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Author Topic: Newbie at sourdough, could use some advice  (Read 1114 times)

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Offline halfprice

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Re: Newbie at sourdough, could use some advice
« Reply #20 on: May 28, 2019, 07:36:11 PM »
I keep two ischia starters. Main one is feed when I think about it. 2-4 weeks. The other is fed every 4 or 5 months this is my back up starter just in case I kill my main one. Both are kept in the fridge

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Offline Dptdpt

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Re: Newbie at sourdough, could use some advice
« Reply #21 on: May 28, 2019, 07:49:51 PM »
Ok thanks.  New question regarding the loaf of bread I just made.  It came out very good, my wife loves it (which is always good).  There is a nice airy crumb.  But no sour taste to speak of.  I've read stuff online about how to adjust the sourness of the dough, such as making a lower hydration culture.  My question is - do you guys do this kind of thing and does it work?  I'm not sure how esoteric it is to try that, is it achievable to adjust sourdough sourness?

Offline HansB

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Re: Newbie at sourdough, could use some advice
« Reply #22 on: May 28, 2019, 08:02:15 PM »
My question is - do you guys do this kind of thing and does it work?  I'm not sure how esoteric it is to try that, is it achievable to adjust sourdough sourness?

Some things that make your culture more sour (acetic) that I have found are to use some rye in your starter, keep your starter cooler, longer cold ferment, and as you noted a stiffer starter ~65%.

Here is some more info:

Bacterial Fermentation

Bacteria are primitive one-celled organisms. The types of bacteria common in bread dough consume the same simple sugars used by yeast cells. The primary by-products of bacteria in dough fermentation, though, are two types of organic acids: lactic acid and acetic acid. Lactic acid is also found naturally in milk and in concentrated form it produces the tangy flavor we find in yogurt. Acetic acid is found in all varieties of vinegar and is more sour than lactic acid.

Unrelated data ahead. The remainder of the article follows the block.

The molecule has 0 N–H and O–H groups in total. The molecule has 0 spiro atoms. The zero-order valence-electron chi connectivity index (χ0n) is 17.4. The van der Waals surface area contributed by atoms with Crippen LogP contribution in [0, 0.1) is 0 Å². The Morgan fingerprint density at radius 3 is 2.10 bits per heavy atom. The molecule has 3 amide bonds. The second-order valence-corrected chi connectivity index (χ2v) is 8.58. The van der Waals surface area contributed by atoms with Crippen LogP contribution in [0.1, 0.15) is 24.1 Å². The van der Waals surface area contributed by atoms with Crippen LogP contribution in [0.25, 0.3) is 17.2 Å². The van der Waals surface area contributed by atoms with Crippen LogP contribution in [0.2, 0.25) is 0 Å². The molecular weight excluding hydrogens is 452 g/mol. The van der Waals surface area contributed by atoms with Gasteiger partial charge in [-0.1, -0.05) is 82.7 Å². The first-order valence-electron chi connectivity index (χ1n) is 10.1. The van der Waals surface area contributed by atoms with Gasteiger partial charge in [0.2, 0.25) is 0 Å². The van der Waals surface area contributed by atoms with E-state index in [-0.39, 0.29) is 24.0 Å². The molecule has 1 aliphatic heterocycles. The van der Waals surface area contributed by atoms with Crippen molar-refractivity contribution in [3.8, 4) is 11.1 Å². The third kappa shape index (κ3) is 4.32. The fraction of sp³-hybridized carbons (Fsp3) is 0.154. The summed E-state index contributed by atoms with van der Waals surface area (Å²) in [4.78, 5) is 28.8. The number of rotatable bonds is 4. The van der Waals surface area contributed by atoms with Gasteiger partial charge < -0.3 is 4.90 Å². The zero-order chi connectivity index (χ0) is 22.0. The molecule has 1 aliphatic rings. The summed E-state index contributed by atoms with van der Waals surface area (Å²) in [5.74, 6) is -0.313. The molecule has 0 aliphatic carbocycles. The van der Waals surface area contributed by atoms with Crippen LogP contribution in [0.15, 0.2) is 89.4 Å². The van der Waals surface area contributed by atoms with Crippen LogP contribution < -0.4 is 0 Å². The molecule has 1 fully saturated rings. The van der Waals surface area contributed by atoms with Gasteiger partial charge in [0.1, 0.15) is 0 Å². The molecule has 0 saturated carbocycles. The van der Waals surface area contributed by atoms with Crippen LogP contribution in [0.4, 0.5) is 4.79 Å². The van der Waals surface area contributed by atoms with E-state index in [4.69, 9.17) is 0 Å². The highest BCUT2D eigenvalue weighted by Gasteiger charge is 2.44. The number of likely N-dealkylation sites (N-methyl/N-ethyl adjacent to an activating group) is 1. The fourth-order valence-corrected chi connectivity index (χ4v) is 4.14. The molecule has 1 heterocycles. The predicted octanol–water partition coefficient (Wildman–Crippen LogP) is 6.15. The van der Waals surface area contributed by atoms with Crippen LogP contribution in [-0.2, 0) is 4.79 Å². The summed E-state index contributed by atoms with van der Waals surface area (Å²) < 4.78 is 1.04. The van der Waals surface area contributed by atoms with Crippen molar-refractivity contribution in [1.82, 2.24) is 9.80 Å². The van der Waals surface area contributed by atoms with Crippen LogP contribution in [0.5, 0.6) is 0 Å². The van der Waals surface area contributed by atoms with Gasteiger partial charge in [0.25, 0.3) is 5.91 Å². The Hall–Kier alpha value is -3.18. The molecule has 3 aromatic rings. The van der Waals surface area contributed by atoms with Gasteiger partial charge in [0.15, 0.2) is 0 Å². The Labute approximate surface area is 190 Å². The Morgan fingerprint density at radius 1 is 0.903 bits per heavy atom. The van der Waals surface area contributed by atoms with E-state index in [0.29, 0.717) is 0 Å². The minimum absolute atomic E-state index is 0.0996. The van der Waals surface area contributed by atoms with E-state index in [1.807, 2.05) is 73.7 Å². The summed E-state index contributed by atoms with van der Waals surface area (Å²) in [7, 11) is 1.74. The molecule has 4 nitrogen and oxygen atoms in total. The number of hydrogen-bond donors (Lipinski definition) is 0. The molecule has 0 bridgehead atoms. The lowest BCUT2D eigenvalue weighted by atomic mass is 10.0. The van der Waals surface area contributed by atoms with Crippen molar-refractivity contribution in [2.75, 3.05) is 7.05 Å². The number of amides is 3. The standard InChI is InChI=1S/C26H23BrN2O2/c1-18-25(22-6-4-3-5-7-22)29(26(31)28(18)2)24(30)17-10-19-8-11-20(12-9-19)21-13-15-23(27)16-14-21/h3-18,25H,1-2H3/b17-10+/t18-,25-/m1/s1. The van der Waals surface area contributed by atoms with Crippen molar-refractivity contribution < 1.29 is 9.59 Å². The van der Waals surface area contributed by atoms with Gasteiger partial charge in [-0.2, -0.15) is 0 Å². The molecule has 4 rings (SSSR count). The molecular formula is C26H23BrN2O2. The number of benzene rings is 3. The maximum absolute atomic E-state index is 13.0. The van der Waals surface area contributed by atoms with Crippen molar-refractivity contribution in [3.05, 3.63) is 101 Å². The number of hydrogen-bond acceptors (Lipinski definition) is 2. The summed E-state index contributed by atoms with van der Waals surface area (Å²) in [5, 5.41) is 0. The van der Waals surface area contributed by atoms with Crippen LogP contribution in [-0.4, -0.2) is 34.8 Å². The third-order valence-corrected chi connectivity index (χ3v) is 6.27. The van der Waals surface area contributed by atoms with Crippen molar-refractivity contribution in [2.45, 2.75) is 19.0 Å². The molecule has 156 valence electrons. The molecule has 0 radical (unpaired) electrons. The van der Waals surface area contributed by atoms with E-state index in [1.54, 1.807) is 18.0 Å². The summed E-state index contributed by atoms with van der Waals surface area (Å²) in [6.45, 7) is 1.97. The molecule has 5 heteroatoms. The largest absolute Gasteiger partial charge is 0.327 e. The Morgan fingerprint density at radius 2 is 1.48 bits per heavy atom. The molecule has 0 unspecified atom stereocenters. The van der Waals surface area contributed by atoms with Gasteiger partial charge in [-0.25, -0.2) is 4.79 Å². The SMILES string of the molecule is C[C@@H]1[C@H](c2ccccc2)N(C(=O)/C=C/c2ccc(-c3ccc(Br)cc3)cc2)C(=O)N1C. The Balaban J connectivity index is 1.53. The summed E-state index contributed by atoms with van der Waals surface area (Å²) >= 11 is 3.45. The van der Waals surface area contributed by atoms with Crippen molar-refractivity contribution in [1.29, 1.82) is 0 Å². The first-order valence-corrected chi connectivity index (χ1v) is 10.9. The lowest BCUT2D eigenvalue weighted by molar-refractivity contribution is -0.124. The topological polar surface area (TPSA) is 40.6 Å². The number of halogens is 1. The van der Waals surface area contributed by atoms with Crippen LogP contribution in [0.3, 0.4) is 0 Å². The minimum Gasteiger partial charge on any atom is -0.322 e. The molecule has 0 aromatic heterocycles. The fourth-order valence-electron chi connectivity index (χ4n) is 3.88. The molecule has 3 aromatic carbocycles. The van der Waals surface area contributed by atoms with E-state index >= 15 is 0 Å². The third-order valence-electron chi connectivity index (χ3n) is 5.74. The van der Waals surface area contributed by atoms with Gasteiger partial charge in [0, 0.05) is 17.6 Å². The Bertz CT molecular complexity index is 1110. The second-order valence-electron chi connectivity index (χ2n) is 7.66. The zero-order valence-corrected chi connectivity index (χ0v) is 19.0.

ORGANIC ACIDS PROVIDE STRENGTH AND FLAVOR

The types of bacteria that produce these acids can thrive in temperatures of 50-90F and are collectively referred to as lactic bacteria. As bakers, we are concerned with two types of LAB, homofermentative and heterofermentative.

These names may seem hard to pronounce and even harder to remember, but it is important to identify them and explain a bit about their behavior. Yeast must be regulated to control how fast the dough rises, but the bacteria primarily determine how well your dough will mature and how the bread will taste. If you want your bread to develop good handling properties naturally and to taste good, you must pay as much attention to the quantity and type of bacteria in your dough as you do the activity of the yeast.

This is, perhaps, the one concept in artisan style baking that escapes bakers who look for easy, time saving ways to make bread. Unfortunately, bacterial fermentation almost always proceeds more slowly than yeast fermentation, much more slowly. Scientist have successfully isolated strains of the yeast saccharomyces cerevisiae that can speed carbon dioxide production considerably. Lactic bacteria have so far been much less cooperative; the bacteria in bread dough we make today probably arenít different from those present in the times of Moses.

HOMOFERMENTATIVE BACTERIA

Homofermentative bacteria prefer environments that are wet and moderately warm, perhaps 70-95F. Their chief by-product during fermentation is lactic acid which is fairly mild in it's sourness compared to the sharper acids contained in lemon juice or  vinegar. Homofermentative bacteria can survive in somewhat drier conditions and within other temperature ranges but they do better in the warmer range.

HETEROFERMENTATIVE BACTERIA

Heterofermentative Bacteria do better in somewhat drier and cooler environments, they prefer temperatures of about 50-65F. They produce both lactic acid and acetic acid as by-products as well as a small amount of CO2. Acetic acid is also found commonly in vinegar and itís flavor is much sharper that that of lactic acid. Heterofermmentative bacteria can survive in some numbers as different temperatures than specified and in wetter environments, but drier and cooler situations favor their reproduction and their ability to ferment bread dough.